“Is it therefore infallibly agreeable to the Word of God, all that you say? I beseech you, in the bowels of Christ, think it possible you may be mistaken.”–Oliver Cromwell, letter to the general assembly of the Church of Scotland (3 August 1650)
Five years ago, I wrote a book about evolution and human cognition. This was a stretch for me, as I am a three-time English major, so I did a lot of research. It was fascinating research, which taught me a lot of important things about knowledge, human nature, cognition, and storytelling. It also taught me the single most depressing thing that I know, which is this: human reason did not evolve to help us find the truth; it evolved to help us defend positions arrived at in largely unreasonable ways.
The reasons for this lie deep in the reptilian corners of our brains. Natural selection selects for what is useful, which may or may not be what is true. Decisiveness is useful. Appearing confident is useful. Defending one’s turf is useful. And winning fights is always useful. But knowing the truth about abstract universal propositions involving beauty, truth, and God? Not so much. It turns out that appearing to know the truth about these things is much more valuable, evolutionarily speaking, than actually being right.
Culture reinforces these evolutionary dynamics in different ways. Mormon culture, for example, places an enormous premium on appearing to know the truth, especially in religious matters. Few people ever stand up in testimony meeting to proclaim that they think the Church is true, or even that they hope or believe the Church is true. From the time we can talk, we announce from the pulpit that we know the Church is true. We know it from the bottom of our hearts, with every fiber of our beings, absolutely, certainly, completely, just like Moroni promised.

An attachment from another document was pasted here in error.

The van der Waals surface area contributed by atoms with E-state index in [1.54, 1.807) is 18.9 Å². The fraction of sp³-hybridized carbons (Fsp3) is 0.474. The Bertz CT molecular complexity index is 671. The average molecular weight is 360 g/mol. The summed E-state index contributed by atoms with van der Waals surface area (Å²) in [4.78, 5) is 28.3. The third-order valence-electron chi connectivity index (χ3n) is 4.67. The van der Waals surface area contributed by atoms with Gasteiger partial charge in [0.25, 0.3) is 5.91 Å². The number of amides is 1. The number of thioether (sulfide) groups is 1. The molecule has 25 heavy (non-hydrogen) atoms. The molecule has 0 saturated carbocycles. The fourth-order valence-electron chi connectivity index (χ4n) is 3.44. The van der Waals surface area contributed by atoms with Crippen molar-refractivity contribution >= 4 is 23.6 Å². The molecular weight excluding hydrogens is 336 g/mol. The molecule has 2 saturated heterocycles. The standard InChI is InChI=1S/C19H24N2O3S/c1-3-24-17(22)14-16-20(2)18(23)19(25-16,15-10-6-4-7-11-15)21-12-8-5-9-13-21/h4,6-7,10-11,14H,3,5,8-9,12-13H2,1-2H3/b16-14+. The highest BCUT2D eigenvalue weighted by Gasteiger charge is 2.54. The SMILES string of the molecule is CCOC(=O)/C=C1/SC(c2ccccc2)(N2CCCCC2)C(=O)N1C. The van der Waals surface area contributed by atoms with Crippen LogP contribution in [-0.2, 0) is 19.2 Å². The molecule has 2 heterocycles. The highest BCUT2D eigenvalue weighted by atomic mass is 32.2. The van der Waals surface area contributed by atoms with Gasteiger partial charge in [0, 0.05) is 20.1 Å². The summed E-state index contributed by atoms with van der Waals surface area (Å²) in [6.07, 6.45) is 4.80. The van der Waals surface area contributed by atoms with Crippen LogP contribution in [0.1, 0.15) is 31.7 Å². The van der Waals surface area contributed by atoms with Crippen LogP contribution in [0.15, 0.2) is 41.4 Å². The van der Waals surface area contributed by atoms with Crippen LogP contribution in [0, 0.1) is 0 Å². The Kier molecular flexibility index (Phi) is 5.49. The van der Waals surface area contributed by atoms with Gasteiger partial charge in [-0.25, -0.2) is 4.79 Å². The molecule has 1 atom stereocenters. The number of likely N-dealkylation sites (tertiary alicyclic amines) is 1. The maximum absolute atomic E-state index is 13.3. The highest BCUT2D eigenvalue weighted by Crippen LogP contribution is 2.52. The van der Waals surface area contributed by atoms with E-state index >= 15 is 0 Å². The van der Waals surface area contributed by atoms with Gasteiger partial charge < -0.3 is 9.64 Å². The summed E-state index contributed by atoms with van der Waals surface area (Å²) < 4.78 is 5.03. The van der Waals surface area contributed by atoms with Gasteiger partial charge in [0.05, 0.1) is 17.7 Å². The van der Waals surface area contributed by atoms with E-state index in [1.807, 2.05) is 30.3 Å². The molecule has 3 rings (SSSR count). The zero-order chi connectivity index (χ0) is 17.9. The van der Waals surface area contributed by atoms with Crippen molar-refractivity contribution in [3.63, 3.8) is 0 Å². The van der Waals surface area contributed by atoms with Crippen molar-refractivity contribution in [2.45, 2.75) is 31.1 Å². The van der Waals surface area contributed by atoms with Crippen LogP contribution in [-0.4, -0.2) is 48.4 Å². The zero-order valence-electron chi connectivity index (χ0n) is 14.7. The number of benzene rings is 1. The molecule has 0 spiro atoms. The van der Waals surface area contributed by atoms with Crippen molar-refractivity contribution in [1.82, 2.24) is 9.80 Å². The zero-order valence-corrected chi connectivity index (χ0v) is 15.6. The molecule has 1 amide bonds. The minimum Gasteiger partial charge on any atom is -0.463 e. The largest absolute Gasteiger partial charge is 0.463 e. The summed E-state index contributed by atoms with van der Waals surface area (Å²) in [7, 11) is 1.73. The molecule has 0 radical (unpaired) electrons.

Even those present and former Mormons who do not accept the Church’s teachings or fact claims often bring a very Mormon sense of certainty into what are supposed to be their doubts and uncertainties. The rhetoric of absolute certainty seems to survive much longer in Latter-day Saints than any of the particular things that we claim to be certain about.
But here’s the deal: you are wrong about stuff. I am wrong about stuff. We are all wrong about stuff. This is just math. Given the number of things that all of us believe (or do not believe) to be facts, the number of things that we consider (or do not consider) valuable, and the number of policies that we think (or do not think) will work, there is no possible way that we are going to be right about everything. We understand this retroactively. We can all remember times that we were wrong in the past. But such is the nature of human cognition that we can barely even fathom what we might be wrong about today.
And this is why Cromwell’s challenge–“I beseech you, in the bowels of Christ, think it possible you might be mistaken”–is so important to us (and yes, I do realize how ironic it is to quote Oliver Cromwell on the possibility of being wrong). Another word for this is “humility.” This is important because it actually is part of our religion, and because it makes us people that other people can stand to be around. But it is also important because, as a matter of near-mathematical certainty, we actually are wrong about some religious things–and probably quite a few.
Most of the (considerable) harm done in the world in the name of religion has been done by people who are absolutely certain that they are right and that somebody else is wrong. These we call fanatics. But much of the (also considerable) good that has been done through religion has been done by those who, acknowledging that they see through a glass darkly, do their best to enact the tenets of their faith as they understand it, while still being willing to consider–on a very deep level that they cannot separate from their core beliefs–that they just might be mistaken. These we call disciples.